Comparison with Rocke and Klein.

I have drawn on the historical work of Alan Rocke and Ursula Klein in this article, The epistemological points I wish to make overlap with theirs, but do not coincide because those authors do not distinguish clearly between what I have called chemical atomism and agnostic anti-atomism.

Rocke (1984, pp. 10 – 15) distinguishes between physical and chemical atomism. For him, it is the latter, rather than the former, that productively informed the rise of organic chemistry in the nineteenth century. In Rocke’s view, chemical atomism ‘was universally (if implicitly and often unknowingly) accepted throughout the course of the nineteenth century’ whereas physical atomism ‘was controversial and far from universally accepted’ (p. 10). He characterises chemical atomism as affirming the existence for each element of ‘a unique “atomic weight”, a chemically indivisible unit that enters into combination with similar units of other elements in small integral multiples’ (p. 12). He insists that this chemical atomism ‘has greater content than stoichiometry’ (p.13). Most of this is consistent with chemical atomism and agnostic anti-atomism as I have defined them. The exception is Rocke’s inclusion, in his chemical atomism, of the notion of chemical atoms assumed to be ‘chemically indivisible units’. My claim is that the story of the rise of organic chemistry, as Rocke himself has told it, did not require a commitment to chemical atoms and could be accommodated by an agnostic anti-atomist.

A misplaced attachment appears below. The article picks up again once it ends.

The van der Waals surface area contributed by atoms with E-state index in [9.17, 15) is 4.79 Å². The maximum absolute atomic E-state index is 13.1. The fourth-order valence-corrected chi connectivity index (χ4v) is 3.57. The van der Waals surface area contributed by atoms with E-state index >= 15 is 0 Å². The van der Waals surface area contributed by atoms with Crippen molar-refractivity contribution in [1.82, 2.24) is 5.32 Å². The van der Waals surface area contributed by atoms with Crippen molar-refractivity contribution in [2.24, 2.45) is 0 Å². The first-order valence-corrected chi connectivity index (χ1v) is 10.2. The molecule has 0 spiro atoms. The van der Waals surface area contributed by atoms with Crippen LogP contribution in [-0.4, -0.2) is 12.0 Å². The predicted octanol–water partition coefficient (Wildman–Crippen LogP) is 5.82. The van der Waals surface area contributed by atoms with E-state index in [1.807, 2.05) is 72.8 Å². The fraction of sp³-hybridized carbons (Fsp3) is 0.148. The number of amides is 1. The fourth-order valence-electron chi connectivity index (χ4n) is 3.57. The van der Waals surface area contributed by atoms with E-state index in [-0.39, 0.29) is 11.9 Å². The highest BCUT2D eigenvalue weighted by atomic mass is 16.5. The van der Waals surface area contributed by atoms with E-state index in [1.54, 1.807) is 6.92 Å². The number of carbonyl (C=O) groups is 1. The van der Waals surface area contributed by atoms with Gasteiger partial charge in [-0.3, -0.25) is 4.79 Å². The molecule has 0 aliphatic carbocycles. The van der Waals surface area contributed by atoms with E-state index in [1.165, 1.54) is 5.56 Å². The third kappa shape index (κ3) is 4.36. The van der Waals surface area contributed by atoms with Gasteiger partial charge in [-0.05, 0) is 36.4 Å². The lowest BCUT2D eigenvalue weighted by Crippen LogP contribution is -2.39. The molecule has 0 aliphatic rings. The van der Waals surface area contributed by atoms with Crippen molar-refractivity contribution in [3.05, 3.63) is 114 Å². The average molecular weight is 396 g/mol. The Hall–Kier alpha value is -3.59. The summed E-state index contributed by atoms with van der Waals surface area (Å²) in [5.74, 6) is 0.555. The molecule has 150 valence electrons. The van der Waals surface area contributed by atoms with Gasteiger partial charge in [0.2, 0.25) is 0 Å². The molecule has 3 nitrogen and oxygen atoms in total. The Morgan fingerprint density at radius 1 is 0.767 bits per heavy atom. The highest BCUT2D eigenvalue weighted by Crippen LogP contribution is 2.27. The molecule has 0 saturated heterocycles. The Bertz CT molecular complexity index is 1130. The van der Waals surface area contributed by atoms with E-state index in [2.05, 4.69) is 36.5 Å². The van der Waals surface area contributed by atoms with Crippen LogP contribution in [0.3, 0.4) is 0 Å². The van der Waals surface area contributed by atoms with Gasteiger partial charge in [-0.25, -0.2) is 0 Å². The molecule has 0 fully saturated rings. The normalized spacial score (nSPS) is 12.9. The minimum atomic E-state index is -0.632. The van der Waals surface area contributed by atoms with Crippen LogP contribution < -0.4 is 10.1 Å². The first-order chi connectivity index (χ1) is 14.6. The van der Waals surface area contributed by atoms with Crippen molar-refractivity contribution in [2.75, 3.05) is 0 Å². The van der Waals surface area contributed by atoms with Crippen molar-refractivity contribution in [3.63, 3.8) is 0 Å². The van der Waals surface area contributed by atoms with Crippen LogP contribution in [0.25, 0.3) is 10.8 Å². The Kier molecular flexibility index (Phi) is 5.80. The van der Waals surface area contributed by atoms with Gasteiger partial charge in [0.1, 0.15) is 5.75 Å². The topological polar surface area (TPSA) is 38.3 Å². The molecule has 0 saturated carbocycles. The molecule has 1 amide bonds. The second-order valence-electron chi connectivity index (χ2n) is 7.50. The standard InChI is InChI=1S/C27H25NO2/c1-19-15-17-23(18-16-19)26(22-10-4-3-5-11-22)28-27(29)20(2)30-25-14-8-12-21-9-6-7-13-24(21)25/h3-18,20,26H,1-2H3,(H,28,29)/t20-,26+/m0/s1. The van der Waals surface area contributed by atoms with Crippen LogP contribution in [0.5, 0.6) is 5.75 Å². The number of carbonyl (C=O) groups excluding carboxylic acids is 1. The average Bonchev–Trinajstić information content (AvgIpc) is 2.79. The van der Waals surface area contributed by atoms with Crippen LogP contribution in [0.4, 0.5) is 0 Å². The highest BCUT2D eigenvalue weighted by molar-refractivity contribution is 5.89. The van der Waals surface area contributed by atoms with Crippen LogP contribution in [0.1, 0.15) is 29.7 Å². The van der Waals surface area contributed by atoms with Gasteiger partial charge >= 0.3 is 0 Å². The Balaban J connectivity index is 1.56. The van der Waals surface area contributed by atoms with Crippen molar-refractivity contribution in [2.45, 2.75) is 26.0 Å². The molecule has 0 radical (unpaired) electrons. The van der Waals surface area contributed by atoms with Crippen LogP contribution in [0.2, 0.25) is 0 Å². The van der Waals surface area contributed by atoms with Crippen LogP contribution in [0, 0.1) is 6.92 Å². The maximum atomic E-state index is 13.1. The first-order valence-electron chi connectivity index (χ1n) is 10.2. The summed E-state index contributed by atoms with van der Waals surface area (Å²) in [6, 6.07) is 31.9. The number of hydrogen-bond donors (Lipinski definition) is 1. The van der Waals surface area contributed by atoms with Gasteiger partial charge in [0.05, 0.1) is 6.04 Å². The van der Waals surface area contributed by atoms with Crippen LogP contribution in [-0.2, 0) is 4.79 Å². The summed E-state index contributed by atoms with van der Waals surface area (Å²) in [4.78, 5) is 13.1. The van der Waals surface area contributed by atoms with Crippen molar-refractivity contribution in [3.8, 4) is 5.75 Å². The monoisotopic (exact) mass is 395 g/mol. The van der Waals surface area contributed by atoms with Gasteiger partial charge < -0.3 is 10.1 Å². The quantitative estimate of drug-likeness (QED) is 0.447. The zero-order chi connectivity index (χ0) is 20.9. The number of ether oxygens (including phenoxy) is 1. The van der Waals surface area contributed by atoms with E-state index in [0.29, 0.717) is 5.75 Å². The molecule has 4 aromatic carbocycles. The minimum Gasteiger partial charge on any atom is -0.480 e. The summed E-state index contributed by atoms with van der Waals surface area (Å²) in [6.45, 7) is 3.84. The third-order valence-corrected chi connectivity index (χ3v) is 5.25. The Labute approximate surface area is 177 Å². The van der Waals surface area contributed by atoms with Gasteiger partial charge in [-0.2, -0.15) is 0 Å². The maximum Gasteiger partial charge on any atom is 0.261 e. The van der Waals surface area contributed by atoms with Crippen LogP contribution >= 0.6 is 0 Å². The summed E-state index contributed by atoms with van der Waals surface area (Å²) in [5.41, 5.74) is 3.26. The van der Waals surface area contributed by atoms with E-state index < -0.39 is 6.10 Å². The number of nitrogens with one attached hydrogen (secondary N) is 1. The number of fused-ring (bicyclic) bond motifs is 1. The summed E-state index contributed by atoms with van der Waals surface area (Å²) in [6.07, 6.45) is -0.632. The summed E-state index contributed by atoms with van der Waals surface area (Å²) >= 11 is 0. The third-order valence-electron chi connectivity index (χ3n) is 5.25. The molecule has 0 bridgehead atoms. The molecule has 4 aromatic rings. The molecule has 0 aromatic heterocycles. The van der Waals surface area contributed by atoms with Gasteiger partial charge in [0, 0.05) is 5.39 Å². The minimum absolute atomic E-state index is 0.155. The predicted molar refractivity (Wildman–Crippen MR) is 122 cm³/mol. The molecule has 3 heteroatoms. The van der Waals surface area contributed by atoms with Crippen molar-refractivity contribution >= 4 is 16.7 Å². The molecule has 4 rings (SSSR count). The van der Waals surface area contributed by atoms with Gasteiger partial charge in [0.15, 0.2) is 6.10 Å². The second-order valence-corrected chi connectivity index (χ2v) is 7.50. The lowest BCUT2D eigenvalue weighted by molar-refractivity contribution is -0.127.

Organic chemistry in the third to the sixth decades of the nineteenth century owed its dramatic success to assumptions that went beyond what could be sensibly construed as generalisations from observations made in the laboratory, and certainly went beyond what is contained in the laws of proportion. The idea that the properties of organic compounds are related to an invisible structure that goes beyond weight relations and which can be mapped by rational formulae, the representation of the replacement of one element by another in a compound by the substitution of one symbol by another in a rational formula, the construal of acids in terms of replaceable hydrogen and so on were all theoretical assumptions. In light of this, I can agree with Rocke (1984, pp. 12 – 13, 84 – 87, 177 -80) that those chemists, notably William Wollaston and Leopold Gmelin, who expressed themselves in terms of a definite set of equivalents rather than atomic weights, did not thereby avoid a commitment to theory. Such a commitment was necessarily involved in use of formulae to express more than combining weights and volumes. However, my position differs from Rocke’s because my distinction between chemical atomism and agnostic ant-atomism allows me to deny that this theoretical commitment amounted to a commitment to chemical atomism.